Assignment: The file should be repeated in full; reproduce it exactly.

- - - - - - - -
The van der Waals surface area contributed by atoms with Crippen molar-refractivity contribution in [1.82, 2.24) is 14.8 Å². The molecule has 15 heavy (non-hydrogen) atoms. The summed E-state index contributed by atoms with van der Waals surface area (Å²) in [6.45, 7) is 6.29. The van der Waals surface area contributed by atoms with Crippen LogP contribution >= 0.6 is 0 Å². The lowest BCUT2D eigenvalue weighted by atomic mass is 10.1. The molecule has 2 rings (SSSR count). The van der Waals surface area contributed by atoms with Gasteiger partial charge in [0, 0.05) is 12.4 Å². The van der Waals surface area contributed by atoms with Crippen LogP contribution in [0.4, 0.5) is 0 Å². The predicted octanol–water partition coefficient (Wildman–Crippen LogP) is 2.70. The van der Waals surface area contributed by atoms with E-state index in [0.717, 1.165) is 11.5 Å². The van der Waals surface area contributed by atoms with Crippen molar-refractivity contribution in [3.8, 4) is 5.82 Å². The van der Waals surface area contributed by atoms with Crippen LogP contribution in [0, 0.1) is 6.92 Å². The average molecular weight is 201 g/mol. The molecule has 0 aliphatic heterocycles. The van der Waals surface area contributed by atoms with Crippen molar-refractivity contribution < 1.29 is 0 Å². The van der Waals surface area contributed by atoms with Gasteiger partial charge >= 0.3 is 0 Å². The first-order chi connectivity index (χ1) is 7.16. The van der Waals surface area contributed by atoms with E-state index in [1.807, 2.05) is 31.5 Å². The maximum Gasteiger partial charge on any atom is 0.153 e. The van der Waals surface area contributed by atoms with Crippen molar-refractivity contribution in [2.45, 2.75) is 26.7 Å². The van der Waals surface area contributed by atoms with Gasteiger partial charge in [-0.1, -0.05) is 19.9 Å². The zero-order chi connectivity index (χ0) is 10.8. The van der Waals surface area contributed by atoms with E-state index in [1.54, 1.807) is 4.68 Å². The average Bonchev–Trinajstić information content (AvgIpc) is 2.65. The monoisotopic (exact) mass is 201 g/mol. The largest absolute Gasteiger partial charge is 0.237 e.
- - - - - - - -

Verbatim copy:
The van der Waals surface area contributed by atoms with Crippen molar-refractivity contribution in [1.82, 2.24) is 14.8 Å². The molecule has 15 heavy (non-hydrogen) atoms. The summed E-state index contributed by atoms with van der Waals surface area (Å²) in [6.45, 7) is 6.29. The van der Waals surface area contributed by atoms with Crippen LogP contribution >= 0.6 is 0 Å². The lowest BCUT2D eigenvalue weighted by atomic mass is 10.1. The molecule has 2 rings (SSSR count). The van der Waals surface area contributed by atoms with Gasteiger partial charge in [0, 0.05) is 12.4 Å². The van der Waals surface area contributed by atoms with Crippen LogP contribution in [0.4, 0.5) is 0 Å². The predicted octanol–water partition coefficient (Wildman–Crippen LogP) is 2.70. The van der Waals surface area contributed by atoms with E-state index in [0.717, 1.165) is 11.5 Å². The van der Waals surface area contributed by atoms with Crippen molar-refractivity contribution in [3.8, 4) is 5.82 Å². The van der Waals surface area contributed by atoms with Crippen LogP contribution in [0, 0.1) is 6.92 Å². The average molecular weight is 201 g/mol. The molecule has 0 aliphatic heterocycles. The van der Waals surface area contributed by atoms with Crippen molar-refractivity contribution < 1.29 is 0 Å². The van der Waals surface area contributed by atoms with Gasteiger partial charge >= 0.3 is 0 Å². The first-order chi connectivity index (χ1) is 7.16. The van der Waals surface area contributed by atoms with E-state index in [1.807, 2.05) is 31.5 Å². The maximum Gasteiger partial charge on any atom is 0.153 e. The van der Waals surface area contributed by atoms with Crippen molar-refractivity contribution in [2.45, 2.75) is 26.7 Å². The van der Waals surface area contributed by atoms with Gasteiger partial charge in [-0.1, -0.05) is 19.9 Å². The zero-order chi connectivity index (χ0) is 10.8. The van der Waals surface area contributed by atoms with E-state index in [1.54, 1.807) is 4.68 Å². The average Bonchev–Trinajstić information content (AvgIpc) is 2.65. The monoisotopic (exact) mass is 201 g/mol. The largest absolute Gasteiger partial charge is 0.237 e.